• People are generally willing to share their knowledge if they are assured their identities will remain anonymous and the information they provide will be protected from disciplinary consequences.

  • A properly structured confidential, voluntary, non-punitive incident reporting system can be used by any person to share this information.

  • Such a system has the means to ask, and frequently answer, the question of why. There is no substitute for knowing why a system failed or why a human erred.

  • A voluntary incident reporting system cannot succeed without the cooperation, oversight, and guidance of the community that will use it. It must be viewed as a safety information resource accessible and responsive to all.

  • A voluntary reporting system usually must exclude from its protections some types of incidents, such as criminal acts and intentional unsafe acts.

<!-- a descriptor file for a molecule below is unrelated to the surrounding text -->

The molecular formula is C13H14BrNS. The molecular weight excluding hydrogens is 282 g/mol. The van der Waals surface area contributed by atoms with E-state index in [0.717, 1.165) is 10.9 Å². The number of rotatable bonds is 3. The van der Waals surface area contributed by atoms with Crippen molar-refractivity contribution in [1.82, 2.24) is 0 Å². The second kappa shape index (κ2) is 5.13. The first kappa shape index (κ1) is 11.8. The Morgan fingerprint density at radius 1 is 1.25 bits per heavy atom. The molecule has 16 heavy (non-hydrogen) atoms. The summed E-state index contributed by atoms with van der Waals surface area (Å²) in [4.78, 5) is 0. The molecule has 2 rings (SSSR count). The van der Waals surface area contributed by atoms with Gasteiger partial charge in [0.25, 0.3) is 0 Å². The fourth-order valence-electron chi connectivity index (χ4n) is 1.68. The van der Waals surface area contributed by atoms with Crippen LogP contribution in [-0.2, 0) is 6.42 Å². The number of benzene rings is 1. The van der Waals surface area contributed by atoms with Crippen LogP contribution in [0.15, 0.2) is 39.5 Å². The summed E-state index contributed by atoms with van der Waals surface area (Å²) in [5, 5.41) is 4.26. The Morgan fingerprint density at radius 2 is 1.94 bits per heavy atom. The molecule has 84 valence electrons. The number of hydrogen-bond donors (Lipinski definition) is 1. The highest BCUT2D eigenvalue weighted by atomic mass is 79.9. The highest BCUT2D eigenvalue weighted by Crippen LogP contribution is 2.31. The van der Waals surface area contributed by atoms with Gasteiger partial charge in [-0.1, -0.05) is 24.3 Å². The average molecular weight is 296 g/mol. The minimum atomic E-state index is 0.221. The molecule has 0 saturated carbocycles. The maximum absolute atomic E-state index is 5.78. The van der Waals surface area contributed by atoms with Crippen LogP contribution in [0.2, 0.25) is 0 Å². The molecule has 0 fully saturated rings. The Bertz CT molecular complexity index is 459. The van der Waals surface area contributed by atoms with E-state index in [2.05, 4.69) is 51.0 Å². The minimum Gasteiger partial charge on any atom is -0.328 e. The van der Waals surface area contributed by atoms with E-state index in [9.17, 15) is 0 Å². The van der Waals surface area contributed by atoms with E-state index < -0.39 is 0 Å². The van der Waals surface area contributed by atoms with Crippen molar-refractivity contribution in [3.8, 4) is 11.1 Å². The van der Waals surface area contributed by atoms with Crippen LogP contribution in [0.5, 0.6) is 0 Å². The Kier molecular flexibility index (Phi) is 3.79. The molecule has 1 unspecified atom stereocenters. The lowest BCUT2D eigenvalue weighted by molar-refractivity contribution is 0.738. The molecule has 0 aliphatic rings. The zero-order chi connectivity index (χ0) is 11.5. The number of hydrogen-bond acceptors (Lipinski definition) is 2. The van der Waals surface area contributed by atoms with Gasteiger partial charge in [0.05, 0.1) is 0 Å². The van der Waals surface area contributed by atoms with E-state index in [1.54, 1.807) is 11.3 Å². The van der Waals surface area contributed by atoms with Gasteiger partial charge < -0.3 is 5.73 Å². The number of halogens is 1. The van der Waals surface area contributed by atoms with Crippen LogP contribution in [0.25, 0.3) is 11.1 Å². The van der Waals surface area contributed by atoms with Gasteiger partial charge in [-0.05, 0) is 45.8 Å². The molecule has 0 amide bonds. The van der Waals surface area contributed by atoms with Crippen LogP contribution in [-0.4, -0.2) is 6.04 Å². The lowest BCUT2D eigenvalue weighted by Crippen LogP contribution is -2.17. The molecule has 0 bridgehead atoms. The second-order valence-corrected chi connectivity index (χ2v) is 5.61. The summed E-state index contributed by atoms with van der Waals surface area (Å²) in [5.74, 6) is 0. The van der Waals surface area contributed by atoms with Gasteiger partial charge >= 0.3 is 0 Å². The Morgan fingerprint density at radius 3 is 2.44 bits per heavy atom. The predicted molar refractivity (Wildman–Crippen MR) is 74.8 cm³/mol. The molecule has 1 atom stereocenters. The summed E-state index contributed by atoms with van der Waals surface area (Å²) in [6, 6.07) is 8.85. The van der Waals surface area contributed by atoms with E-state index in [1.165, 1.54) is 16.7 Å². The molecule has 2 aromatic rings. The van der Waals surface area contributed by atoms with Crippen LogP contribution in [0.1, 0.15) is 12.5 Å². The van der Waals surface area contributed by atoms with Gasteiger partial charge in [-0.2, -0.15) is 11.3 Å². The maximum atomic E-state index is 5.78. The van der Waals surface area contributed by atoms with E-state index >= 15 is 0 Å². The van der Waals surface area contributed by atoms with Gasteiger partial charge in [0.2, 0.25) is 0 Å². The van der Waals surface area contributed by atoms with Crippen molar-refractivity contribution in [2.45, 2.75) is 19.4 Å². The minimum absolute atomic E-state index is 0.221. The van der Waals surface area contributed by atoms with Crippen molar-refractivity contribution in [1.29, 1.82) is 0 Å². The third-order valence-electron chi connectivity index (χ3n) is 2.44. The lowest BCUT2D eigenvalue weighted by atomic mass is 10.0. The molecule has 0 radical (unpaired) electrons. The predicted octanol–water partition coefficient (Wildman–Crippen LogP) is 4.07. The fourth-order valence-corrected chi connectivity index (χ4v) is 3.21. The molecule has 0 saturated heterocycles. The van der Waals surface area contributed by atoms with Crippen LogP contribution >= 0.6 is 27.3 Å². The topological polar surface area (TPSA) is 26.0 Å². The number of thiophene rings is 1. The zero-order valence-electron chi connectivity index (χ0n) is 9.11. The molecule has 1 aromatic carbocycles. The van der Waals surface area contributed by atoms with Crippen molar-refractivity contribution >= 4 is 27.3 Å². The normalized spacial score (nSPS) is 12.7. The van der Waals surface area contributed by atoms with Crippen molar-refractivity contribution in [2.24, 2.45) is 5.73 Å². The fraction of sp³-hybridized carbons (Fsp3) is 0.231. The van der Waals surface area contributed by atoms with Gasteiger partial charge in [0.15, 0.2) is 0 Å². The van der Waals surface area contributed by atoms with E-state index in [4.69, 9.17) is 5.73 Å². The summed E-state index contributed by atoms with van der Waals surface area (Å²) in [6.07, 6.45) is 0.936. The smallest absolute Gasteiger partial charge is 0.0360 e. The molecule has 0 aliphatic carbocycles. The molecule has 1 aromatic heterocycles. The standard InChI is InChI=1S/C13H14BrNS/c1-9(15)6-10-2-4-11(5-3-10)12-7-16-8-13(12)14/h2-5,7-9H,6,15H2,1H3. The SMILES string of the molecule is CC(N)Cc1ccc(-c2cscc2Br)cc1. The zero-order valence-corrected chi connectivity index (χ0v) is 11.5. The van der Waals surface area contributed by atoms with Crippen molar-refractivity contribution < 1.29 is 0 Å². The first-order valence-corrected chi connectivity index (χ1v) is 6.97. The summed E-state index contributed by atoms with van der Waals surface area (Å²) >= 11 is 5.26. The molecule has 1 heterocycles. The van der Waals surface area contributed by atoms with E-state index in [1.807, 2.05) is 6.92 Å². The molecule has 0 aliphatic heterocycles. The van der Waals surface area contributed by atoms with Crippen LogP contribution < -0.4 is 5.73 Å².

• The safety data gathered from incident reporting can be used to identify system vulnerabilities and gain a better understanding of the root causes of human error. Incident reporting data is complementary to the data generated by other mandatory or monitoring systems.

  • The ultimate achievement of an incident reporting system is that it can identify potential safety hazards and prevent accidents.
ASRS Recently Issued Alerts On...
Opening of CL-65 cabin oxygen access panels in-flight
Fokker 100 uncommanded pitch-up during initial climb
A300 passenger entertainment system electrical box fire
Runway incursion problems at a major Northeast airport
An ATC facility’s problems using backup radar (CENRAP)
JANUARY 2001 Report Intake
 Air Carrier/Air Taxi Pilots
 General Aviation Pilots